Brussels, 06 Oct 2004
The EU's Clinical Trials Directive is a poorly drafted law preventing vital medical research, claim UK scientists in an article published in the Telegraph.
According to the UK newspaper, scientists fear that the directive, which came into effect on 1 May 2004, will lead to significant extra costs and impose complexity and paperwork on universities and hospitals carrying out low-budget studies of medical products.
Critics elsewhere had already stated that although the directive's fundamental premise is commendable - to streamline and harmonise regulations governing clinical trials across the EU while protecting the trials' participants - the increase in financial and legal requirements would prove devastating. Many researchers also claim that the new law vests too much power in centralised systems and that it distances patients and healthcare professionals from decision making.
It would appear the directive has already led to the halt, across the EU, of a number of trials planned by research groups.
'Doctors are starting to express concerns,' Dr Neil Bacon, chief executive of Doctors.net.uk, who carried out a survey of more than 400 doctors, told the Telegraph. 'It is clear that small, unfashionable trials won't be possible,' he added.
Almost 45 per cent of the doctors who took part in the survey said the directive would make them re-evaluate their involvement in trials. Furthermore, over 2,000 scientists have signed a petition calling for the cancellation of the law.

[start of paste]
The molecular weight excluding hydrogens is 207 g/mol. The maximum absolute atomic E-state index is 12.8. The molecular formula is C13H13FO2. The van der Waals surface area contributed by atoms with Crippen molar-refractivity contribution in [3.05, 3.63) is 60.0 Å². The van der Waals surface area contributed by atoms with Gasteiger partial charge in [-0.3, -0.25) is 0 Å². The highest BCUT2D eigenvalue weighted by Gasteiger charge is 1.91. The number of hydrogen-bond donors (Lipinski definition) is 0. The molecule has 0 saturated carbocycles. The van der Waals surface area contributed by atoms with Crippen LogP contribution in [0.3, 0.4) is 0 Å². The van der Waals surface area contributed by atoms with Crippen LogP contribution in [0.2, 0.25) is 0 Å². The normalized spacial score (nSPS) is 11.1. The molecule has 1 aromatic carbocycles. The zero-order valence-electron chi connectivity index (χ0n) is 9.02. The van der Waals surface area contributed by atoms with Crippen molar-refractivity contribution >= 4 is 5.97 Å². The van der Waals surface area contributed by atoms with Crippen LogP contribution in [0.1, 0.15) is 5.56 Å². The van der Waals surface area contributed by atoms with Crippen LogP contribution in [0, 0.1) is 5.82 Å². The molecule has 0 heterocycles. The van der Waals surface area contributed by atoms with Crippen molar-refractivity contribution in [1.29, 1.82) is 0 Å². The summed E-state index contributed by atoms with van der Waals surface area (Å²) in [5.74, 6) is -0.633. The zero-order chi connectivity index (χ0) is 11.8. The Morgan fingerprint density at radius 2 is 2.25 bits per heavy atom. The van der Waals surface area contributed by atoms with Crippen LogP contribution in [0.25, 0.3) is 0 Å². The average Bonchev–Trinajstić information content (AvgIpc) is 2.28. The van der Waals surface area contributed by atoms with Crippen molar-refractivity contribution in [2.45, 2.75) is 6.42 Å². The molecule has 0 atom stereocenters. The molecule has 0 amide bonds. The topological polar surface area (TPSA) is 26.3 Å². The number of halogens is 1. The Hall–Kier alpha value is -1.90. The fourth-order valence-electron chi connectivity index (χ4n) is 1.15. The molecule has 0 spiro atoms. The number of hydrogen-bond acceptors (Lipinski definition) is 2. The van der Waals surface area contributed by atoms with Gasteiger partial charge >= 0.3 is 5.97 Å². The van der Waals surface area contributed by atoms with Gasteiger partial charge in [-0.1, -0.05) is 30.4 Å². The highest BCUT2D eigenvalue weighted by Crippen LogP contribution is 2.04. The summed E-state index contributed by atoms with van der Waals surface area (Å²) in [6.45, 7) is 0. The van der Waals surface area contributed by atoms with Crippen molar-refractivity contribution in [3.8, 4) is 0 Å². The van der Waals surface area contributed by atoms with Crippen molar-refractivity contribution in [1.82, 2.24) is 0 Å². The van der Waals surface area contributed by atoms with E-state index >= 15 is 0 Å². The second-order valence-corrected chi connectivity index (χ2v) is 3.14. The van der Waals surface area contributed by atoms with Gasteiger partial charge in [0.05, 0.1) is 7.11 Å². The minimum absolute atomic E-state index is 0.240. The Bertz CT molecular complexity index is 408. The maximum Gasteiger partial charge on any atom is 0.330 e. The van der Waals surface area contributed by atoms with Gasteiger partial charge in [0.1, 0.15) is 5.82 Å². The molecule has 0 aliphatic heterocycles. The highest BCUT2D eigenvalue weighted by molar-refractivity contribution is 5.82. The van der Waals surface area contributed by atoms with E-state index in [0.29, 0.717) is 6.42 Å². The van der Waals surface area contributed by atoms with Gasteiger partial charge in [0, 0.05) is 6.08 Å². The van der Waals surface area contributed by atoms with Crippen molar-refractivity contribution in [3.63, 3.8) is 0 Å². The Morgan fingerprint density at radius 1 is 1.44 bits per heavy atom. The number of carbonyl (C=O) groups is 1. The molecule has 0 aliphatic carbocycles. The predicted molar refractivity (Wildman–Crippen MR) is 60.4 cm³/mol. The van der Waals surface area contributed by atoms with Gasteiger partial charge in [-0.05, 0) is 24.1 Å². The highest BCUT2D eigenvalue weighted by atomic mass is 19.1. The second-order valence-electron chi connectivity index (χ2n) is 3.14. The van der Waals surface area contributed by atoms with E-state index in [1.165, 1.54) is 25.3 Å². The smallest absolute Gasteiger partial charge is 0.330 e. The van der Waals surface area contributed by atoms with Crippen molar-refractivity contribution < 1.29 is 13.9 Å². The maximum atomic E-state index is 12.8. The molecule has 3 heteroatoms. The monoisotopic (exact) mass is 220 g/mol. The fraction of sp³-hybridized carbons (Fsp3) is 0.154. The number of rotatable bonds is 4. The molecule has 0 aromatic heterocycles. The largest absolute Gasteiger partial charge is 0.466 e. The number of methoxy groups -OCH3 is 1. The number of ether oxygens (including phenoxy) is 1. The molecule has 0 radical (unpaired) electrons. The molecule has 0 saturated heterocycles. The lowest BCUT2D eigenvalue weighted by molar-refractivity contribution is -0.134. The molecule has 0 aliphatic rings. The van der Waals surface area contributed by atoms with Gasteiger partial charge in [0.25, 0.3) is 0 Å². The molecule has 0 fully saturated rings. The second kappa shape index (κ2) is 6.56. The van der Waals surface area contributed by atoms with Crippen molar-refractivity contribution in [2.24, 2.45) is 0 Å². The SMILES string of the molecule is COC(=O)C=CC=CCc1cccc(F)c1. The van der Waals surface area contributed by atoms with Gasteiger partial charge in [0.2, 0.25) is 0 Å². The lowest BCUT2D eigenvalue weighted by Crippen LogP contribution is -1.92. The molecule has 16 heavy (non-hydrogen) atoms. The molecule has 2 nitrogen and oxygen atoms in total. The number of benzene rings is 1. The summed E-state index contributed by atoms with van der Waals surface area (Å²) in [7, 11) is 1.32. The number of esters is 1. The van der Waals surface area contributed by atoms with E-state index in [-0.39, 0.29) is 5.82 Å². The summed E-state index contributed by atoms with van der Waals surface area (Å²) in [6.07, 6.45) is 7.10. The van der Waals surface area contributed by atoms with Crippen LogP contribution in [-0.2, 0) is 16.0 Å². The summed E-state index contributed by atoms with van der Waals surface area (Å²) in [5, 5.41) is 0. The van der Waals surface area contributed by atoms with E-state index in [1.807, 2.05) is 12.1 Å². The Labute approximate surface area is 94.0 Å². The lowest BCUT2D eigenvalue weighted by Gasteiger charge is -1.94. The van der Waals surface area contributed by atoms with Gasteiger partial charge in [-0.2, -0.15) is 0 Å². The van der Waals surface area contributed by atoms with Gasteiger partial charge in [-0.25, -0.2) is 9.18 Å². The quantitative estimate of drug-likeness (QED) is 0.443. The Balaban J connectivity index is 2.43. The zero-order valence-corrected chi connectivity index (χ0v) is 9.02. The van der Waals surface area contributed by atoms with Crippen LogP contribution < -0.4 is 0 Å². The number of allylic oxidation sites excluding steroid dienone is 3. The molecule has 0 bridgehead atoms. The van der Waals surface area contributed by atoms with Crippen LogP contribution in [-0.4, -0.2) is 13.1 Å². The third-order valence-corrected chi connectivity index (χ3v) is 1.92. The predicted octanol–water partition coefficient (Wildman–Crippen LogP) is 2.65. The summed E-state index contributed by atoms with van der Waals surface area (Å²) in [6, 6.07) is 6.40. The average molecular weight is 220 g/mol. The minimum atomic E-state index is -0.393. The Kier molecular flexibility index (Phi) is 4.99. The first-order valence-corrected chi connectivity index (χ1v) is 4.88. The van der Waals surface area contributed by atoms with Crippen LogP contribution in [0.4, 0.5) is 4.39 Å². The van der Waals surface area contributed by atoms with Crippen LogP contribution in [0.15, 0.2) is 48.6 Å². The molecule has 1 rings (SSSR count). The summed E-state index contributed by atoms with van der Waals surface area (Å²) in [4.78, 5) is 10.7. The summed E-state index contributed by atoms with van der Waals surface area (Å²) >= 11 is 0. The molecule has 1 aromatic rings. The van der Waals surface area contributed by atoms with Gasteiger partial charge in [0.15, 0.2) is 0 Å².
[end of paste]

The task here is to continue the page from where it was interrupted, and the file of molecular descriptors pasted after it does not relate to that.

According to the Telegraph, the UK is especially concerned by the law because almost half of all European phase I clinical trials take place in the UK. Professor Richard Gray, head of Birmingham clinical trials unit, said that increased paperwork would deter doctors from referring their patients for trials. This would deprive research bodies of their lifeblood in fields such as Parkinson's Disease, Alzheimer's and cancer, he added.
The worst affected would be the mass trials that often lead to a breakthrough in the search for cost-effective treatments, believes Professor Gray.
The original Commission proposals for the Directive were made more stringent by MEPS wanting to protect patients from abuse. 'The law is not going to make the slightest difference to the big firms but it's awful for the little guys,' said Dr Richard Sullivan, the head of Cancer Research UK, referring to the academic and hospital sectors that carry out many large clinical trials on behalf of big pharmaceutical companies.
According to Dr Sullivan, the Directive will increase the cost of academic and non-commercial studies fourfold.